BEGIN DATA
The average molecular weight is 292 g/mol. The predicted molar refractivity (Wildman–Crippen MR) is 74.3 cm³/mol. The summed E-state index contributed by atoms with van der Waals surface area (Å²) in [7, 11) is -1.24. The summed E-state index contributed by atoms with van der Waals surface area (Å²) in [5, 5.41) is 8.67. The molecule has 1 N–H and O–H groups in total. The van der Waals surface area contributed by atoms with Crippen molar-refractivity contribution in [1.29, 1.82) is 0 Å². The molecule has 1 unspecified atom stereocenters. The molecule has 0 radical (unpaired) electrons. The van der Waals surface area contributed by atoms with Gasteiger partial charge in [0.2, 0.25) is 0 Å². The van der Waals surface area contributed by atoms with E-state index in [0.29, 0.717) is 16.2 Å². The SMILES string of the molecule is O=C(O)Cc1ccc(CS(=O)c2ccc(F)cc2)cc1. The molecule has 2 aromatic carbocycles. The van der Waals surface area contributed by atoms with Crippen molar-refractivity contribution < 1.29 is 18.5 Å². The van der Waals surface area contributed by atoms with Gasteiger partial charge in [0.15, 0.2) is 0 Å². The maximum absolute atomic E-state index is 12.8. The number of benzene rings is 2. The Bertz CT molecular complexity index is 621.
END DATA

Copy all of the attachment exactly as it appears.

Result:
The average molecular weight is 292 g/mol. The predicted molar refractivity (Wildman–Crippen MR) is 74.3 cm³/mol. The summed E-state index contributed by atoms with van der Waals surface area (Å²) in [7, 11) is -1.24. The summed E-state index contributed by atoms with van der Waals surface area (Å²) in [5, 5.41) is 8.67. The molecule has 1 N–H and O–H groups in total. The van der Waals surface area contributed by atoms with Crippen molar-refractivity contribution in [1.29, 1.82) is 0 Å². The molecule has 1 unspecified atom stereocenters. The molecule has 0 radical (unpaired) electrons. The van der Waals surface area contributed by atoms with Gasteiger partial charge in [0.2, 0.25) is 0 Å². The van der Waals surface area contributed by atoms with E-state index in [0.29, 0.717) is 16.2 Å². The SMILES string of the molecule is O=C(O)Cc1ccc(CS(=O)c2ccc(F)cc2)cc1. The molecule has 2 aromatic carbocycles. The van der Waals surface area contributed by atoms with Crippen molar-refractivity contribution < 1.29 is 18.5 Å². The van der Waals surface area contributed by atoms with Gasteiger partial charge in [0.15, 0.2) is 0 Å². The maximum absolute atomic E-state index is 12.8. The number of benzene rings is 2. The Bertz CT molecular complexity index is 621.